Sunday, September 16, 2007

Field photos du jour These are from a little side trip I took to the Fayum in 1991 while doing other work in the valley of the Kings. The area is the northern part of the depression near the Qasr el-Sagha temple. This s a photo of the temple:

Full photo here.

It's kind of a funny little temple. Its construction has been variously described as Old or Middle Kingdom and most often thought to be dedicated to Sobek. The blocks making up the structure are of various sizes and shapes and fit together without mortar.

But that's not what this post is about. The temple sits at the base of a spectacular series of cliffs known as the Qasr el-Sagha escarpment. The northern rim of the depression is lined with escarpments of late Eocene (ca. 33.7-40 mya) and Oligocene (33.7 to 23.8 mya) age. The Qasr el-Sagha Formation is probably one of the most extensively studied of the Tertiary sequences in the Fayum, partly because of the escarpment (QeS is the formation's type site) and also because it is the equivalent of the Upper Mokattam (Ma’adi Formation) beds of the Gebel Mokattam near Cairo which also forms spectacular cliffs there.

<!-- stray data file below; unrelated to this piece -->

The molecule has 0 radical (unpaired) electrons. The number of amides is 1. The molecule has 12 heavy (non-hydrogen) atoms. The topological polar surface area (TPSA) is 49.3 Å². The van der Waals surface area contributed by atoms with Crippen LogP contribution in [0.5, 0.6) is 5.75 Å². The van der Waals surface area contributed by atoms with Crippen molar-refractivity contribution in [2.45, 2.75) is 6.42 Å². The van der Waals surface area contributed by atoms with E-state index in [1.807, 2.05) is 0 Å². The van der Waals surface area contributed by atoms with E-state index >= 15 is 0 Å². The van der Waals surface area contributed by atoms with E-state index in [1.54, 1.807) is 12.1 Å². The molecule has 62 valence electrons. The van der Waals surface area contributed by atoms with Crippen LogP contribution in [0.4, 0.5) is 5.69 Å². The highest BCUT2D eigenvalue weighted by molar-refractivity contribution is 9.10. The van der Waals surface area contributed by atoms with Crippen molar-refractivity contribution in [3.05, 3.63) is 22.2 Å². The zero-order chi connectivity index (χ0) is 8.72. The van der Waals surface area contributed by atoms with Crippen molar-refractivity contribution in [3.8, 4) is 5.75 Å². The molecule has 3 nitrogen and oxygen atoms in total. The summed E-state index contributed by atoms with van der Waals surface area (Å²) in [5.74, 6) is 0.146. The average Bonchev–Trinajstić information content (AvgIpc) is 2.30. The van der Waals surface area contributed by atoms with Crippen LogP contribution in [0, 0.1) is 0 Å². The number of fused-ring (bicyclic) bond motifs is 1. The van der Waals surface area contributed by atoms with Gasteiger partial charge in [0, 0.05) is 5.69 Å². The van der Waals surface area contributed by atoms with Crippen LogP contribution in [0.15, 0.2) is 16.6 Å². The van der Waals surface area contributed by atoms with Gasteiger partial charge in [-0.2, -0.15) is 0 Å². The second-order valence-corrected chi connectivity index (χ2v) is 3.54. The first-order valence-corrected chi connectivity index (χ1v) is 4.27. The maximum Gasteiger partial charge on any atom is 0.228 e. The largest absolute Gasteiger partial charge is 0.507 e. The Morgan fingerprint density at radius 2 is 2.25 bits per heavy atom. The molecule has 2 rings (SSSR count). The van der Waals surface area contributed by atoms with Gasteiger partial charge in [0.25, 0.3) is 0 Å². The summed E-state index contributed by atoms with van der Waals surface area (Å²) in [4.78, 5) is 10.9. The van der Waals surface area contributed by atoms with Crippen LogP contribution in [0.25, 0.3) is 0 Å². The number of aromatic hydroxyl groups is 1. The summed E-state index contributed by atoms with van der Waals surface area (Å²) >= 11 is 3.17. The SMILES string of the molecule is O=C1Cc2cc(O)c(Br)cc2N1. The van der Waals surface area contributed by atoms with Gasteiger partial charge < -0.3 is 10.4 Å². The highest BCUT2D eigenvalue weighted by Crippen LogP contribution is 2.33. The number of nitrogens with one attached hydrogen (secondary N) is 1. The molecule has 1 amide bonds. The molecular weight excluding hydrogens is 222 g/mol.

Full photo here.

The formation itself is around 200m thick and is made up of a series of alternating crossbedded sand, sandstones, clays, marls, and limestones with abundant Ostrea, Carolia, and Turritella, along with numerous vertebrate species (Beadnell 1905:50-51). The environment throughout most of the sequence was a nearshore and estuarine or delta environment or as Bown and Kraus put it, a "retreat of shallow seas coupled with a concomitant advance of lagoonal and lowland coastal alluvial plain envronments" (Bown and Krauss 1988:48). The specific section here was probably a marine bar or estuary, perhaps lagoonal or the lee side of barrier islands. The temple member, shown above is one of the shallow (<20m) nearshore environments. A closeup of part of the formation:

Full photo here.

reveals the base of one stratum containing numerous burrow casts. Traversing up the various escarpments is geology at its finest, where one is able to note the changing environments and fossil contents with almost every step.

Beadnell, H. J. L. (1905). The topography and geology of the Fayum Province of Egypt. Cairo., National Printing Department.

Bown, T. M. and M. J. Kraus (1988). Geology and paleoenvironment of the Oligocene Gebel Qatrani Formation and adjacent rocks, Fayum Depression, Egypt. Washington, United States Government Printing Office.